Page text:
Friday, June 8, 2012

Functional Friday No. 29

My favorite local doulas and their facebook page.

With all my pregnant friends around me and some of my favorite bloggers too (1.2.3. and 4.) I thought I should take a few minutes to discuss the function and importance of a doula in any birth setting.

I didn't even know what a doula was until I was pregnant.  I had read a few books and discovered the term.  I actually didn't have a doula, although my Midwife's assistant did act like one, if not better (if that's possible).  If and when I get pregnant again I will definitely have one or more doulas present at my birth.  I love them.  And no matter how supportive my husband was and or will be; he doesn't have a vagina, never had a menstrual cramp (let alone birth cramp in his life), nor will he ever understand the workings of a woman's mind in labor as well as another woman.  In effect, rendering him useless during labor. Oh wait, that's not true he did hold my legs up while I was pushing, and in some families I've know dads to hold cameras.

Anyway, a doula is a women who has been professionally trained on how to support someone in labor.  Now, I know many women like myself consider having a sister or mother present for labor and that can be just as good. IF that women has also attended dozens to hundreds of other births, is well knowledged on both the hospital or birth center policies and/or your birth plan.  If she's not, she may not be able to advocate for you in a hospital setting.  Nor may she be able to assist you in a home setting, if she's never seen a natural birth before.  So while I may ask my sisters and mother into the room at my next birth, I doubt I will ask them to support me as a doula would.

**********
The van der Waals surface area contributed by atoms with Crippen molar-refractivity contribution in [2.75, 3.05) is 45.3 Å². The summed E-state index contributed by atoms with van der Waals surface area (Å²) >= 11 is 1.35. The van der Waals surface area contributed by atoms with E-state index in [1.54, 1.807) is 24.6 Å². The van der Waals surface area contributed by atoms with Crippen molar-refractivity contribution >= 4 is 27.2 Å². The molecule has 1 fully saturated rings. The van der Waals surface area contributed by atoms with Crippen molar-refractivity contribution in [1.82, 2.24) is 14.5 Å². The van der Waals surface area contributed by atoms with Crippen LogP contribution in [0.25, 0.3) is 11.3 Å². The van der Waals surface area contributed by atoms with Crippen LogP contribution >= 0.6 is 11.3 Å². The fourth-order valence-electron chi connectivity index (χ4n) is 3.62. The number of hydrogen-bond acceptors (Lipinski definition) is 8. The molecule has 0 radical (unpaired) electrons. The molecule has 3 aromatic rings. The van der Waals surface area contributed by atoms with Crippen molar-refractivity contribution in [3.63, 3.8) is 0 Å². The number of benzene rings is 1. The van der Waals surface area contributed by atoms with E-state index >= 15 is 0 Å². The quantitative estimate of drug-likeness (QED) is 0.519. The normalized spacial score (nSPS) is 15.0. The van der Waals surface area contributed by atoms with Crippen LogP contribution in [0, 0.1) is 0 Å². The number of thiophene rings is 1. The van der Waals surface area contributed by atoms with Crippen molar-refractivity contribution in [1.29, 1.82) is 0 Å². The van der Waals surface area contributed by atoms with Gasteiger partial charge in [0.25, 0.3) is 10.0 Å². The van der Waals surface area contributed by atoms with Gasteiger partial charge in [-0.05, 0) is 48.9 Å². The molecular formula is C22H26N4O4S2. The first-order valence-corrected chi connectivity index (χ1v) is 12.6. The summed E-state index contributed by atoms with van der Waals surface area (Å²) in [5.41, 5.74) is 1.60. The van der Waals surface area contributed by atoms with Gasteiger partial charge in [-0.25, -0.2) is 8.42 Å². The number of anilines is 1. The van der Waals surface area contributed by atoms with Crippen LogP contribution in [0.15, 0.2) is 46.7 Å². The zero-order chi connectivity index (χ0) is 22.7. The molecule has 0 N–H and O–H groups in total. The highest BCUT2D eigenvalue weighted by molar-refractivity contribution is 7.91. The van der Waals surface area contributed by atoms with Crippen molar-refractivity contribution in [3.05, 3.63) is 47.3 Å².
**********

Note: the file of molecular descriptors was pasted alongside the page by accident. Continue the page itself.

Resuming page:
The amazing thing about a doula is her ability to reduce pain and rates for c-sections! A doula will make a cesarean section 26% less likely.  The use of forceps or vacuums 41% less likely.  The use of analgesia or anesthesia 28% less likely and reduce negative birth experiences by 30% (source).

If your first birth was a C-Section and you were told you HAVE to have another, you might want to think again.  Many women are choosing to have a vaginal birth after cesarean (VBAC) and a doula can help you accomplish this goal.  Depending on your health many doctors will attempt a VBAC on a case by case basis.  More information about Cesareans and VBACs can be found on the American Pregnancy Association's website.

And a doula doesn't just stop at the birth. Many doulas will come and check on mom and dad and baby at home, allowing mom to bath, or allowing dad to not worry about cooking dinner and instead enjoy his family.  Doulas' rates vary but for a small fee they will often help with cleaning and cooking if desired.

More information about doulas here, here and here.

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